The PreSonus AudioBox USB 96, with a street price under $100, is one of the standouts in the two-channel interface crowd. Here’s why.
Can’t be much easier. Plug in to a USB 2.0 or greater connection (that is, pretty much any USB port on a computer made in the last 15 years). Chances are good you’re ready to go, no matter what platform you’re riding. However, to take advantage of all PreSonus has to offer, register first and start downloading. You’ll be at it for a bit, since there’s plenty available with your purchase.
Windows users: It’s likely that your USB 96 will work just fine when you plug it in but download Universal Control from PreSonus first to assure compatibility and updated drivers. If things ever go wonky, you’ll be updating to assure that’s not the issue, so save yourself the potential hassle now. Universal Control makes for easy work when you want to change sample rates, clock sources or buffers.
Mac users: the USB 96 is a class-compliant Core Audio interface, so you’re good to go at plug-in. You can address any USB 96 setup in your DAW software.
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The Studio Magic Plugin Suite is included with your USB 96 package. Though the content may change from time to time, the Suite comes with seven very useful plugin instruments and effects at the time of publication. Rather than being bogged down with new developer offerings that may not yet be proven effective, the PreSonus Suite includes products from industry leaders like Lexicon and iZotope. You’ve got top-end content and tools at your fingertips, right out of the box. Don’t rush past this bundle to get to the fun of your USB 96 or you’ll be missing out on exactly the thrills you’re looking for.
The Studio Magic Suite is an excellent addition to PreSonus’s Studio One Artist software, also included. This is the company’s mid-level digital audio workstation (DAW), the app that you need to convert your hardware (the USB 96 and your computer) into a multitrack recording studio.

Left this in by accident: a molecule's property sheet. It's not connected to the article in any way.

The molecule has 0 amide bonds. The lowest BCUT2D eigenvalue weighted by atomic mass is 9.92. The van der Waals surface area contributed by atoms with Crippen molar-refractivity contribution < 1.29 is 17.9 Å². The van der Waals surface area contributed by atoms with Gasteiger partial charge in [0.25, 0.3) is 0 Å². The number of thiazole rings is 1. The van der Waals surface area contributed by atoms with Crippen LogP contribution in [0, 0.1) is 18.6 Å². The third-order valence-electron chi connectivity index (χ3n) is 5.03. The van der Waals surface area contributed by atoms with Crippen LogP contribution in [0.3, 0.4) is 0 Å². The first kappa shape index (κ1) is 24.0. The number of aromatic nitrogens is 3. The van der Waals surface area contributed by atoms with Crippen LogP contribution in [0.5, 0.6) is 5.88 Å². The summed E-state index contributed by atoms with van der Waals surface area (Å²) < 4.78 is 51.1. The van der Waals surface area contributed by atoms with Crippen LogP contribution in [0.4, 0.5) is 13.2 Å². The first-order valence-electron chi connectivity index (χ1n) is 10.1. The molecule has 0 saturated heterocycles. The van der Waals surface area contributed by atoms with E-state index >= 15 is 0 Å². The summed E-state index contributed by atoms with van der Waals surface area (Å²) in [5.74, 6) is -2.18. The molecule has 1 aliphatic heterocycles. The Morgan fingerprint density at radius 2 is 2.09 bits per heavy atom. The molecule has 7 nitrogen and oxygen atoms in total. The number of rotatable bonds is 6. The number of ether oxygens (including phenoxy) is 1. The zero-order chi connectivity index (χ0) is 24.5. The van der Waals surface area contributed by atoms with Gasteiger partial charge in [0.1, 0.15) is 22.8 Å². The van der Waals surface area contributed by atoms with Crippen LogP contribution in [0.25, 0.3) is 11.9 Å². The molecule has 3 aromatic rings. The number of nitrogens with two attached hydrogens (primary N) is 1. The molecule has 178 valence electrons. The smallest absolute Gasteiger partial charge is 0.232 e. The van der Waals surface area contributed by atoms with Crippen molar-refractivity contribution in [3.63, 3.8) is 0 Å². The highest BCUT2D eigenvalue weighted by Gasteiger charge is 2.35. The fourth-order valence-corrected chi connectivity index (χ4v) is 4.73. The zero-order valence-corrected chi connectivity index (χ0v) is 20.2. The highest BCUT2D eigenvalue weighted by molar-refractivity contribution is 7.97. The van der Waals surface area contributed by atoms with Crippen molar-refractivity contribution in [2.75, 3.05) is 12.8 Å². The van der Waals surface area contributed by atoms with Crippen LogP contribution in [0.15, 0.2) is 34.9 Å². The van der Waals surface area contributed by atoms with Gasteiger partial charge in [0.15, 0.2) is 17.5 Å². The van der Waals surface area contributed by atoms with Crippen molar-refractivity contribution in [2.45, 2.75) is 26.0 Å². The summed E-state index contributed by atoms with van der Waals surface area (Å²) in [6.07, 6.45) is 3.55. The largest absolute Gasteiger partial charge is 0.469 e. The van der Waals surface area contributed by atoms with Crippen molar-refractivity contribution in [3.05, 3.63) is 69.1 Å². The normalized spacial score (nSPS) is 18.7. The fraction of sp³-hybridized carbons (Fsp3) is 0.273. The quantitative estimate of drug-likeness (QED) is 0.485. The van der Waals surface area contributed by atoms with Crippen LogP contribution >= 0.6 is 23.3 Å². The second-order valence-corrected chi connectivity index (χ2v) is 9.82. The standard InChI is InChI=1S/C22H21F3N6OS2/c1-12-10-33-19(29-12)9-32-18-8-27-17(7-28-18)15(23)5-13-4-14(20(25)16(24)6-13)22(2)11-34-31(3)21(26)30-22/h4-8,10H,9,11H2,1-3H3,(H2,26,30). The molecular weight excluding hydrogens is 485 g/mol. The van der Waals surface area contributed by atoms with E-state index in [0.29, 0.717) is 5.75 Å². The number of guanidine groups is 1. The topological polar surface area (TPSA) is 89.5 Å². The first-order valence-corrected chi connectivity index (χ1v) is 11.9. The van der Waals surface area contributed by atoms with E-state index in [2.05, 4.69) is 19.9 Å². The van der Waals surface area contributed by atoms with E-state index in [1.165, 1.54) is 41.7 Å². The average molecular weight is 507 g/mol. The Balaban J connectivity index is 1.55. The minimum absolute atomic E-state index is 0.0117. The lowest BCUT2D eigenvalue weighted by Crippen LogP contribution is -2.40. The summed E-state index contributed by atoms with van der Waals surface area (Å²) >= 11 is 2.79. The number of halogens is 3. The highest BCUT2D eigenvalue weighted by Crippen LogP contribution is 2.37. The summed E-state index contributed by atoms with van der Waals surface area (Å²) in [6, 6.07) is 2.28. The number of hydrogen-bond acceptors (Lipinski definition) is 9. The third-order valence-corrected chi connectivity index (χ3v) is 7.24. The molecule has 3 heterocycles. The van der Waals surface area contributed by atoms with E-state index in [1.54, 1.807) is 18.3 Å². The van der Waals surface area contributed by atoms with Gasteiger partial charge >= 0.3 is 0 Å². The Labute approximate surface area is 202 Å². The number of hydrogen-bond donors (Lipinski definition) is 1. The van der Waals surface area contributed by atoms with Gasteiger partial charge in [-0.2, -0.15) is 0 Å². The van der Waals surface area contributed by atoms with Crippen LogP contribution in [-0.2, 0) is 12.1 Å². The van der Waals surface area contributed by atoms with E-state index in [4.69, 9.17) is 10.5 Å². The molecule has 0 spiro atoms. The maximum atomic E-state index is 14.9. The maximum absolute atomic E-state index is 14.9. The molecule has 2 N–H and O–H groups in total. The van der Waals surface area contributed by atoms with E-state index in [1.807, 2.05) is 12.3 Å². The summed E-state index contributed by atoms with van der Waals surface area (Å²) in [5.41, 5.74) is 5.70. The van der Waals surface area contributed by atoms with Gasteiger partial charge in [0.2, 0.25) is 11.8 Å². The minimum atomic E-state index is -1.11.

Studio One is a name player in the second tier of DAWs, after industry standard Pro Tools. Will it work for you? It’s often a matter of taste and the nuances of what you find to be intuitive workflow. That said, Studio One has a feature set that’s on par with other second tier DAWs. If you’re new to the software, you likely won’t regret the time you spend learning Studio One, even if you end up preferring another platform. And if this DAW clicks with you, you’re working with a full-featured and expandable program that’s well-supported and very capable.
The 2 x 2 interface configuration is about as easy as it gets to work with. You have two mono channels or one stereo channel, as well as MIDI routing. This is plenty versatile for the home recording newbie, and PreSonus quality meets the needs of intermediate and advanced users needing a pared down setup.
Some common recording configurations:
Do you record guitar and voice frequently, perhaps song demos? The USB 96 is the perfect interface for this, even if you have another multitrack setup with a greater track count. Plug in a vocal mic and a guitar mic (or an instrument cable from an electric or electric/acoustic instrument) and you’re ready. Leave your gear set up, and it’s a cinch to press Record when inspiration hits. There’s no excuse not to lay down those incomplete ideas for later expansion.
When you’re laying down tracks one at a time, the USB 96 is right there on your desktop, making it easy to swap out connections to mics and instruments. Channel preamps automatically handle microphone and guitar signals, switching impedance as needed.
There one big warning though. Line level signals through the USB 96 are a no-no. Verboten. Off limits. If you need to record a line level source, say a stereo keyboard, for example, you must route it through a direct inject (DI) box to convert its signal to a level that the AudioBox can handle. Failure to do so may damage the preamps on the interface. DI boxes aren’t expensive, particularly not when compared to replacing your interface.
Otherwise, load up your tracks. Key to the overdub process is the mixer knob on the USB 96. You can balance the levels of your overdubbed audio with the level of already recorded tracks. It’s normal to be resetting this frequently, with each track.
Through several internet sources, the AudioBox USB 96 scores a consistent 4 out of 5 stars. The naysayers virtually all reflect a lack of understanding about using a stereo interface or unreasonable expectations for an entry level device at this price point. Positive comments tend toward the “easy to use” and “built like a tank” themes.
If you can’t wait to get recording and you’re worried about the cost of gear to get in the game, pick up a PreSonus AudioBox USB 96, and stop procrastinating. Will it suit you forever? Probably not, depending on what you record most often and how ambitious you become about your recording work. This is, however, a first interface you can count on to get in the game on the cheap.